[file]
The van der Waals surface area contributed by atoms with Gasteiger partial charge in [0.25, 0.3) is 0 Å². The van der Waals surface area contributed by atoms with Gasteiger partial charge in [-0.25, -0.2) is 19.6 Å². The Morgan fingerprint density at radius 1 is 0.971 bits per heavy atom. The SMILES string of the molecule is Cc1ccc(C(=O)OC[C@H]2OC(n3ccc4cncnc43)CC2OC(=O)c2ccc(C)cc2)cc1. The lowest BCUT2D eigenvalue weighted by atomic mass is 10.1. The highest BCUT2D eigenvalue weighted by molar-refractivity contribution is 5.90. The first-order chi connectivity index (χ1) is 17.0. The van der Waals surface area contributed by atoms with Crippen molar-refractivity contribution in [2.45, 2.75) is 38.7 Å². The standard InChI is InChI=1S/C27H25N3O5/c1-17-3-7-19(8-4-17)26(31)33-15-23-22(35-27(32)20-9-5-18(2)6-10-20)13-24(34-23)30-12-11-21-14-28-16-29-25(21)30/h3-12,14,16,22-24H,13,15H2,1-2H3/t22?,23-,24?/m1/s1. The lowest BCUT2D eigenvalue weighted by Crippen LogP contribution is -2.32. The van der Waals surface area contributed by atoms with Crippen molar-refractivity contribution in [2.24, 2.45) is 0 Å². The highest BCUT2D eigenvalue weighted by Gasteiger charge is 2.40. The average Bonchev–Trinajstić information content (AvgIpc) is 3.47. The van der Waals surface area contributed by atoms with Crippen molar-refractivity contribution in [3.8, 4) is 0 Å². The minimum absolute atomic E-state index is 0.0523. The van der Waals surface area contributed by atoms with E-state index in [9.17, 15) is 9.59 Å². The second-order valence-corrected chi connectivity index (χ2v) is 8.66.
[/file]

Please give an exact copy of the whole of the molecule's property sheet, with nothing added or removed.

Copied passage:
The van der Waals surface area contributed by atoms with Gasteiger partial charge in [0.25, 0.3) is 0 Å². The van der Waals surface area contributed by atoms with Gasteiger partial charge in [-0.25, -0.2) is 19.6 Å². The Morgan fingerprint density at radius 1 is 0.971 bits per heavy atom. The SMILES string of the molecule is Cc1ccc(C(=O)OC[C@H]2OC(n3ccc4cncnc43)CC2OC(=O)c2ccc(C)cc2)cc1. The lowest BCUT2D eigenvalue weighted by atomic mass is 10.1. The highest BCUT2D eigenvalue weighted by molar-refractivity contribution is 5.90. The first-order chi connectivity index (χ1) is 17.0. The van der Waals surface area contributed by atoms with Crippen molar-refractivity contribution in [2.45, 2.75) is 38.7 Å². The standard InChI is InChI=1S/C27H25N3O5/c1-17-3-7-19(8-4-17)26(31)33-15-23-22(35-27(32)20-9-5-18(2)6-10-20)13-24(34-23)30-12-11-21-14-28-16-29-25(21)30/h3-12,14,16,22-24H,13,15H2,1-2H3/t22?,23-,24?/m1/s1. The lowest BCUT2D eigenvalue weighted by Crippen LogP contribution is -2.32. The van der Waals surface area contributed by atoms with Crippen molar-refractivity contribution in [2.24, 2.45) is 0 Å². The highest BCUT2D eigenvalue weighted by Gasteiger charge is 2.40. The average Bonchev–Trinajstić information content (AvgIpc) is 3.47. The van der Waals surface area contributed by atoms with Crippen molar-refractivity contribution in [3.8, 4) is 0 Å². The minimum absolute atomic E-state index is 0.0523. The van der Waals surface area contributed by atoms with E-state index in [9.17, 15) is 9.59 Å². The second-order valence-corrected chi connectivity index (χ2v) is 8.66.